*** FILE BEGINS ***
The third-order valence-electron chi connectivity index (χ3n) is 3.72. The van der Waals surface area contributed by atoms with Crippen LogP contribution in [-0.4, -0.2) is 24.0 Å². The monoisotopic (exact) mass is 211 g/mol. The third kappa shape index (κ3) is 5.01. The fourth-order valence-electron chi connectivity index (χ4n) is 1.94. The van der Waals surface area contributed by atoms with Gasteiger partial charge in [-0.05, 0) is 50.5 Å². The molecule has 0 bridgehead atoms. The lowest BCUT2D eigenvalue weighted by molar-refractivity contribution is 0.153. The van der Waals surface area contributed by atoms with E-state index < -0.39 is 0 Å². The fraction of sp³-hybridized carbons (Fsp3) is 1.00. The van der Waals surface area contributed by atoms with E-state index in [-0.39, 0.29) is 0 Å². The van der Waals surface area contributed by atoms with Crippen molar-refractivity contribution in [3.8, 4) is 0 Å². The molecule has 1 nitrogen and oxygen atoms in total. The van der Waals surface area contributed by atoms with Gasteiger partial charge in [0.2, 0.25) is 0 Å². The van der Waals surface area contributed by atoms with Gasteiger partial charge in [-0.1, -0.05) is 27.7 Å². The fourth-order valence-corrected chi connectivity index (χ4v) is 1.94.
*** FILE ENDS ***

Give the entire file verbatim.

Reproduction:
The third-order valence-electron chi connectivity index (χ3n) is 3.72. The van der Waals surface area contributed by atoms with Crippen LogP contribution in [-0.4, -0.2) is 24.0 Å². The monoisotopic (exact) mass is 211 g/mol. The third kappa shape index (κ3) is 5.01. The fourth-order valence-electron chi connectivity index (χ4n) is 1.94. The van der Waals surface area contributed by atoms with Gasteiger partial charge in [-0.05, 0) is 50.5 Å². The molecule has 0 bridgehead atoms. The lowest BCUT2D eigenvalue weighted by molar-refractivity contribution is 0.153. The van der Waals surface area contributed by atoms with E-state index < -0.39 is 0 Å². The fraction of sp³-hybridized carbons (Fsp3) is 1.00. The van der Waals surface area contributed by atoms with E-state index in [-0.39, 0.29) is 0 Å². The van der Waals surface area contributed by atoms with Crippen molar-refractivity contribution in [3.8, 4) is 0 Å². The molecule has 1 nitrogen and oxygen atoms in total. The van der Waals surface area contributed by atoms with Gasteiger partial charge in [0.2, 0.25) is 0 Å². The van der Waals surface area contributed by atoms with Gasteiger partial charge in [-0.1, -0.05) is 27.7 Å². The fourth-order valence-corrected chi connectivity index (χ4v) is 1.94.